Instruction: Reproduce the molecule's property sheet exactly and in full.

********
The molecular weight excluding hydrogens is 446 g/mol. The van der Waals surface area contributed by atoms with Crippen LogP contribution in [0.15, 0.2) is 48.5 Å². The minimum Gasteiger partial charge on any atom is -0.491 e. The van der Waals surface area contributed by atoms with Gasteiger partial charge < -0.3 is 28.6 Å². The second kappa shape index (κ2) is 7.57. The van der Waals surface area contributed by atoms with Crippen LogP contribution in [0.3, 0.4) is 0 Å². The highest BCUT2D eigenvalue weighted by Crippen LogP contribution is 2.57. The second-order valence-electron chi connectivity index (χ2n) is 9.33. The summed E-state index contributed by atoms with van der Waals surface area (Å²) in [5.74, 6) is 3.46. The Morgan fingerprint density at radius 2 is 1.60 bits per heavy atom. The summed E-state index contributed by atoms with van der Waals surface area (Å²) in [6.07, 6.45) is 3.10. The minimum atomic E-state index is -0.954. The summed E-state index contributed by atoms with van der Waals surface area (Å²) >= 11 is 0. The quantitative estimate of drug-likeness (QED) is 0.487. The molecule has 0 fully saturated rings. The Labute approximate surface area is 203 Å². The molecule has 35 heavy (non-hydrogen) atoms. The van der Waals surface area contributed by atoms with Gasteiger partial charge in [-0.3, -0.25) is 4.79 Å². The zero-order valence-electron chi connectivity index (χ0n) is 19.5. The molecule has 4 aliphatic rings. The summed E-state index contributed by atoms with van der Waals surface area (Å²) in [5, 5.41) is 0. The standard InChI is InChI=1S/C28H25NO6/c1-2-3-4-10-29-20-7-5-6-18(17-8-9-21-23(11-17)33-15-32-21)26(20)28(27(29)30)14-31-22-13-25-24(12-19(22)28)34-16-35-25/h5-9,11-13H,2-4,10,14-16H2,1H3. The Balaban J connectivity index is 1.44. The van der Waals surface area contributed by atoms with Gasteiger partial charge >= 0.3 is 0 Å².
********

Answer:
The molecular weight excluding hydrogens is 446 g/mol. The van der Waals surface area contributed by atoms with Crippen LogP contribution in [0.15, 0.2) is 48.5 Å². The minimum Gasteiger partial charge on any atom is -0.491 e. The van der Waals surface area contributed by atoms with Gasteiger partial charge < -0.3 is 28.6 Å². The second kappa shape index (κ2) is 7.57. The van der Waals surface area contributed by atoms with Crippen LogP contribution in [0.3, 0.4) is 0 Å². The highest BCUT2D eigenvalue weighted by Crippen LogP contribution is 2.57. The second-order valence-electron chi connectivity index (χ2n) is 9.33. The summed E-state index contributed by atoms with van der Waals surface area (Å²) in [5.74, 6) is 3.46. The Morgan fingerprint density at radius 2 is 1.60 bits per heavy atom. The summed E-state index contributed by atoms with van der Waals surface area (Å²) in [6.07, 6.45) is 3.10. The minimum atomic E-state index is -0.954. The summed E-state index contributed by atoms with van der Waals surface area (Å²) >= 11 is 0. The quantitative estimate of drug-likeness (QED) is 0.487. The molecule has 0 fully saturated rings. The Labute approximate surface area is 203 Å². The molecule has 35 heavy (non-hydrogen) atoms. The van der Waals surface area contributed by atoms with Gasteiger partial charge in [-0.3, -0.25) is 4.79 Å². The zero-order valence-electron chi connectivity index (χ0n) is 19.5. The molecule has 4 aliphatic rings. The summed E-state index contributed by atoms with van der Waals surface area (Å²) in [5, 5.41) is 0. The standard InChI is InChI=1S/C28H25NO6/c1-2-3-4-10-29-20-7-5-6-18(17-8-9-21-23(11-17)33-15-32-21)26(20)28(27(29)30)14-31-22-13-25-24(12-19(22)28)34-16-35-25/h5-9,11-13H,2-4,10,14-16H2,1H3. The Balaban J connectivity index is 1.44. The van der Waals surface area contributed by atoms with Gasteiger partial charge >= 0.3 is 0 Å².